Sulfatide Autoantibody Test
Clinical Information Discusses physiology, pathophysiology, and general clinical aspects, as they relate to a laboratory test
Background information: Peripheral neuropathies (PNs) are a group of neurological disorders affecting one or more of the peripheral nerves (1,2). Causes of PN include nerve compression, genetic mutations, inflammation, metabolic abnormalities, vitamin deficiencies, exposure to toxins or drugs, or the presence of autoimmune antibodies (1). Symptoms of PN vary based on location and mechanism of nerve damage but can include sensory impairment, distal weakness, loss of sensation, muscle weakness, and pain (1,2). PNs are typically classified based on the types of nerves affected, predominantly motor, predominantly sensory, or a combination of both (2).
IgG and more commonly IgM Antibodies to sulfatide have been associated with sensory and sensory-motor neuropathies sometimes accompanied by pain (3,4,5). Additionally, IgG anti-sulfatide antibodies have been associated with distal sensory polyneuropathy (DSP) in individuals with HIV (6).
Reference Values Describes reference intervals and additional information for interpretation of test results. May include intervals based on age and sex when appropriate. Intervals are Mayo-derived, unless otherwise designated. If an interpretive report is provided, the reference value field will state this.
Interpretation and Comments provided on each report.
Interpretation and Comments vary. They are dependent upon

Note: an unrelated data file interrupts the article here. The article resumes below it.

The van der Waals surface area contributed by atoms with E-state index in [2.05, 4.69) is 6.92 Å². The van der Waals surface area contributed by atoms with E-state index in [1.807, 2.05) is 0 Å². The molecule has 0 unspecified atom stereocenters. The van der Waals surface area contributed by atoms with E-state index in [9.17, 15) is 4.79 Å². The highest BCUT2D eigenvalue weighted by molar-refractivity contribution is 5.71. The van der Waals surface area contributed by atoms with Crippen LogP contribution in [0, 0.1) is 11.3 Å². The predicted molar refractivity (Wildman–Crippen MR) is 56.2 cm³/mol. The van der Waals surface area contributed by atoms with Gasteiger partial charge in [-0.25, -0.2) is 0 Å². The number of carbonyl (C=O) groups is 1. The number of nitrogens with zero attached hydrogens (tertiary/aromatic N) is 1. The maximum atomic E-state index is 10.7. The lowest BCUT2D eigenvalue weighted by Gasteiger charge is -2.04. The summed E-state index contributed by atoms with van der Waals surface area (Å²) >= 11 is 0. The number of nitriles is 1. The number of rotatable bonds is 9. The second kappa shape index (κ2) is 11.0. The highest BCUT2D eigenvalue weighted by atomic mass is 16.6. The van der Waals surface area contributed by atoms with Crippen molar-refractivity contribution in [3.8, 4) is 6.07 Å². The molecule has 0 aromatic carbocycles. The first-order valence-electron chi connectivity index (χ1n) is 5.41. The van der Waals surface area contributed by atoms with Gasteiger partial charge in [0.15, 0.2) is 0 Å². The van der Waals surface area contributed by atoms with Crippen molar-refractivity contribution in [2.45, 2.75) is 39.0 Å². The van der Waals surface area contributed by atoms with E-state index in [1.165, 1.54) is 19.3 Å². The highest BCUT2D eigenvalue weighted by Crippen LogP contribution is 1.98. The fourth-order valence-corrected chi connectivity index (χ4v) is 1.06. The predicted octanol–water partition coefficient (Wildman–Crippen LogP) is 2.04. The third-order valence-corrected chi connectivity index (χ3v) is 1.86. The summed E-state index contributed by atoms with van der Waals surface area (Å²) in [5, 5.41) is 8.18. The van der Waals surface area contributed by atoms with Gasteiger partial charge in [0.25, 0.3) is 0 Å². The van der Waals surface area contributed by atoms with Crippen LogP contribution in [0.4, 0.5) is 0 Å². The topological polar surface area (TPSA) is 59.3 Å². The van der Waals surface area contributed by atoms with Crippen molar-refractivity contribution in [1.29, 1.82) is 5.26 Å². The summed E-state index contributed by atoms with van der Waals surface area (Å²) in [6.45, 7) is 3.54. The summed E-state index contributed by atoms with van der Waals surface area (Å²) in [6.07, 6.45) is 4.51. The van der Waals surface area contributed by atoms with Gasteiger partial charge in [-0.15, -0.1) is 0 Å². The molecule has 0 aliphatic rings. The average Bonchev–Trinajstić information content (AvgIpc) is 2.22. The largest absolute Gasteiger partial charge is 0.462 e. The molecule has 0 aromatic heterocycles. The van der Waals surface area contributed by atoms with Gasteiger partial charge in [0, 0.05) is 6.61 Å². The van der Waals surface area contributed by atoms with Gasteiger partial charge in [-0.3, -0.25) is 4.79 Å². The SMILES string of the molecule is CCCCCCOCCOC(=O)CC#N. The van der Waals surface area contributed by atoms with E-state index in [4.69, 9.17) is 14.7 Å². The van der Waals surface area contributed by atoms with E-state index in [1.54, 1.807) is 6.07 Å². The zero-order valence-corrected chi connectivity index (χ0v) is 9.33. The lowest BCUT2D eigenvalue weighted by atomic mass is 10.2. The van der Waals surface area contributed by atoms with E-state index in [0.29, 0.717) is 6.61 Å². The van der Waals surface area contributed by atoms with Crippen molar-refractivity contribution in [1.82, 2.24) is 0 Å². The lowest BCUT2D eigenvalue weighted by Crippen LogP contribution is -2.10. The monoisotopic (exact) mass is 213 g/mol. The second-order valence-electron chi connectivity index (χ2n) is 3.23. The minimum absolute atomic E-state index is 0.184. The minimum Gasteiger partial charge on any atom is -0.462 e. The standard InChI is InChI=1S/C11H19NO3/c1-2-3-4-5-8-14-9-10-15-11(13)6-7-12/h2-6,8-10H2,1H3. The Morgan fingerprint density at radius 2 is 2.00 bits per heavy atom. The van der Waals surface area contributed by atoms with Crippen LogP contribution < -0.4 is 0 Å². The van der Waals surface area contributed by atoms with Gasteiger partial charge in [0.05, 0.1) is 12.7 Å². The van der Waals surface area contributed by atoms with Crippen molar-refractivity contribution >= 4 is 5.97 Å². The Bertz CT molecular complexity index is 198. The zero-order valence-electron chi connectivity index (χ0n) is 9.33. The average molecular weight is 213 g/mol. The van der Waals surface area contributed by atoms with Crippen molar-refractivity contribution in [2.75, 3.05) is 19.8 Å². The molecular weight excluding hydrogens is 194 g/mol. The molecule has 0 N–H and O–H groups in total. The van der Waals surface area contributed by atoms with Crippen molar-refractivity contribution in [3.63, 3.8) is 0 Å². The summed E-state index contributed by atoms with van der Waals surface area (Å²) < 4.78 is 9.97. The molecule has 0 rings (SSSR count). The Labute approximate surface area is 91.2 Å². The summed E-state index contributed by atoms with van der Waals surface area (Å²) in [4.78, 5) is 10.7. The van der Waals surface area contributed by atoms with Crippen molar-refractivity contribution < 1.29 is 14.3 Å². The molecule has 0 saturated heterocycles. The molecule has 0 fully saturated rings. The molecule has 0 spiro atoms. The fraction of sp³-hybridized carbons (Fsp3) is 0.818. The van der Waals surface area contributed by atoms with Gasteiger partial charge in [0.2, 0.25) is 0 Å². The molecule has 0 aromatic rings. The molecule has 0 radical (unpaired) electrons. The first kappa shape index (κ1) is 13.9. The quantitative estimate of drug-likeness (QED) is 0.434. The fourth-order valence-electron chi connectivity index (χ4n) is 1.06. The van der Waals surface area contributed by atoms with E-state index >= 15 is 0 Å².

anti-Sulfatide IgG: Negative <1:2000
Positive >= 1:2000
anti-Sulfatide IgM: Negative <1:2000
Positive >= 1:2000
*Samples in the borderline range have an elevated level of anti-sulfatide antibodies on the screen assay, but the level of antibodies is below the positive cut off value.
Test Performed by: Athena Diagnostics
200 Forest Street, 2nd floor
Marlborough, MA 01752
Cautions Discusses conditions that may cause diagnostic confusion, including improper specimen collection and handling, inappropriate test selection, and interfering substances
Limitations of analysis: Although rare, false positive or false negative results may occur. All results should be interpreted in the context of clinical findings, relevant history, and other laboratory data.
Clinical Reference Provides recommendations for further in-depth reading of a clinical nature
1. 1. Andreoli et al. (2007) Cecil Essentials of Medicine. 7th ed. Sauders Elsevier. (ISBN-13: 978-1-4160-2933-5)
2. 2. Latov, N. (2007) Peripheral Neuropathy: When the Numbness, Weakness and Pain Won't Stop. AAN press. (ISBN-13: 978-1-932603-59-0)
3. 3. Pestronk, A, et al. (1991) Neurology 41: 357-62, (PMID: 1706491)
4. 4. Lopate, G, et al. (1997) J Neurol Neurosurg Psychiatry 62: 581-5. (PMID: 9219742)
5. 5. van den Berg, LH, et al. (1993) J Neurol Neurosurg Psychiatry 56: 1164-8. (PMID: 8229027)
6. 6. Lopate, G, et al. (2005) Neurology 64: 1632-4. (PMID: 15883332)